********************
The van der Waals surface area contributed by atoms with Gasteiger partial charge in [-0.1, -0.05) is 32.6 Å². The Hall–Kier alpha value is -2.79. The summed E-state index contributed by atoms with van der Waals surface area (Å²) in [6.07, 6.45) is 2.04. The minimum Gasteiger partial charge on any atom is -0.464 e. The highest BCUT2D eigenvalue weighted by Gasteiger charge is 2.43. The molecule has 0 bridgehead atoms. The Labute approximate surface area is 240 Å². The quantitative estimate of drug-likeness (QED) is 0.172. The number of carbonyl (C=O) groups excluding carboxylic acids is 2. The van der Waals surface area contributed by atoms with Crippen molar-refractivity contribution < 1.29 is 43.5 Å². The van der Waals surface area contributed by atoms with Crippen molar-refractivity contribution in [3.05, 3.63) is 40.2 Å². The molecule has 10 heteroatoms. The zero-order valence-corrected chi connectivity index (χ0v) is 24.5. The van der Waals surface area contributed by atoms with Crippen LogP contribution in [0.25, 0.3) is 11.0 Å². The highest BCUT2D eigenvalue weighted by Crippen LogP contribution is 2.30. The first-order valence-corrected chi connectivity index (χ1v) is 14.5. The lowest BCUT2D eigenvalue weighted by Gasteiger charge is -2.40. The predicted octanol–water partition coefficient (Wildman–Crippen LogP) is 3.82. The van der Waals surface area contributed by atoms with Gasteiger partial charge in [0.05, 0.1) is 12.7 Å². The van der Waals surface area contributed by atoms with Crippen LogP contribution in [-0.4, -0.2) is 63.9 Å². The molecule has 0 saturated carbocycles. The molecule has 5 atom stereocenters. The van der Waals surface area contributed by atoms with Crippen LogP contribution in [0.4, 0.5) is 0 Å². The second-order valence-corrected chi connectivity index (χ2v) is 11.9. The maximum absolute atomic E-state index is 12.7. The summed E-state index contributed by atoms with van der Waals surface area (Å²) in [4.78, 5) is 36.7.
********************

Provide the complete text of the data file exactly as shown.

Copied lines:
The van der Waals surface area contributed by atoms with Gasteiger partial charge in [-0.1, -0.05) is 32.6 Å². The Hall–Kier alpha value is -2.79. The summed E-state index contributed by atoms with van der Waals surface area (Å²) in [6.07, 6.45) is 2.04. The minimum Gasteiger partial charge on any atom is -0.464 e. The highest BCUT2D eigenvalue weighted by Gasteiger charge is 2.43. The molecule has 0 bridgehead atoms. The Labute approximate surface area is 240 Å². The quantitative estimate of drug-likeness (QED) is 0.172. The number of carbonyl (C=O) groups excluding carboxylic acids is 2. The van der Waals surface area contributed by atoms with Crippen molar-refractivity contribution < 1.29 is 43.5 Å². The van der Waals surface area contributed by atoms with Crippen molar-refractivity contribution in [3.05, 3.63) is 40.2 Å². The molecule has 10 heteroatoms. The zero-order valence-corrected chi connectivity index (χ0v) is 24.5. The van der Waals surface area contributed by atoms with Crippen LogP contribution in [0.25, 0.3) is 11.0 Å². The highest BCUT2D eigenvalue weighted by Crippen LogP contribution is 2.30. The first-order valence-corrected chi connectivity index (χ1v) is 14.5. The lowest BCUT2D eigenvalue weighted by Gasteiger charge is -2.40. The predicted octanol–water partition coefficient (Wildman–Crippen LogP) is 3.82. The van der Waals surface area contributed by atoms with Gasteiger partial charge in [0.05, 0.1) is 12.7 Å². The van der Waals surface area contributed by atoms with Crippen LogP contribution in [-0.4, -0.2) is 63.9 Å². The molecule has 0 saturated carbocycles. The molecule has 5 atom stereocenters. The van der Waals surface area contributed by atoms with Crippen LogP contribution in [0.4, 0.5) is 0 Å². The second-order valence-corrected chi connectivity index (χ2v) is 11.9. The maximum absolute atomic E-state index is 12.7. The summed E-state index contributed by atoms with van der Waals surface area (Å²) in [4.78, 5) is 36.7.